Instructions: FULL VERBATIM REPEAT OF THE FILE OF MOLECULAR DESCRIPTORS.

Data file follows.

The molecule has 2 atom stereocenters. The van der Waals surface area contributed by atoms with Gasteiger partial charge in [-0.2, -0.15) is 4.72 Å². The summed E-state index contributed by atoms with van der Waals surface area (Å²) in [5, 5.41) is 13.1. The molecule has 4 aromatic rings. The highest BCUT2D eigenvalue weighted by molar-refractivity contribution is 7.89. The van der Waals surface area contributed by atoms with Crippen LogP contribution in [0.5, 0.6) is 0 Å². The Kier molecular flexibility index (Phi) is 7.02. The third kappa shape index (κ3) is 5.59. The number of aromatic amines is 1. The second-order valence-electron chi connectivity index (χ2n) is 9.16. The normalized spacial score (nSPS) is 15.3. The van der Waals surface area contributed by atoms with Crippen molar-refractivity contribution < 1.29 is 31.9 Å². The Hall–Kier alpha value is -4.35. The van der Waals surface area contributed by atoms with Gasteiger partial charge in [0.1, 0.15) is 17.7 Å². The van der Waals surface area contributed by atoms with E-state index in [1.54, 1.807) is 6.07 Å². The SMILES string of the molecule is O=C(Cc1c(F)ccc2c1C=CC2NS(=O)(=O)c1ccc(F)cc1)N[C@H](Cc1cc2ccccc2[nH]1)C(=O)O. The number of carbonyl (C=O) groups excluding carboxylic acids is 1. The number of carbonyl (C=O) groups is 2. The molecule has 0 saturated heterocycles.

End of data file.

The molecule has 2 atom stereocenters. The van der Waals surface area contributed by atoms with Gasteiger partial charge in [-0.2, -0.15) is 4.72 Å². The summed E-state index contributed by atoms with van der Waals surface area (Å²) in [5, 5.41) is 13.1. The molecule has 4 aromatic rings. The highest BCUT2D eigenvalue weighted by molar-refractivity contribution is 7.89. The van der Waals surface area contributed by atoms with Crippen LogP contribution in [0.5, 0.6) is 0 Å². The Kier molecular flexibility index (Phi) is 7.02. The third kappa shape index (κ3) is 5.59. The number of aromatic amines is 1. The second-order valence-electron chi connectivity index (χ2n) is 9.16. The normalized spacial score (nSPS) is 15.3. The van der Waals surface area contributed by atoms with Crippen molar-refractivity contribution < 1.29 is 31.9 Å². The Hall–Kier alpha value is -4.35. The van der Waals surface area contributed by atoms with Gasteiger partial charge in [0.1, 0.15) is 17.7 Å². The van der Waals surface area contributed by atoms with E-state index in [1.54, 1.807) is 6.07 Å². The SMILES string of the molecule is O=C(Cc1c(F)ccc2c1C=CC2NS(=O)(=O)c1ccc(F)cc1)N[C@H](Cc1cc2ccccc2[nH]1)C(=O)O. The number of carbonyl (C=O) groups excluding carboxylic acids is 1. The number of carbonyl (C=O) groups is 2. The molecule has 0 saturated heterocycles.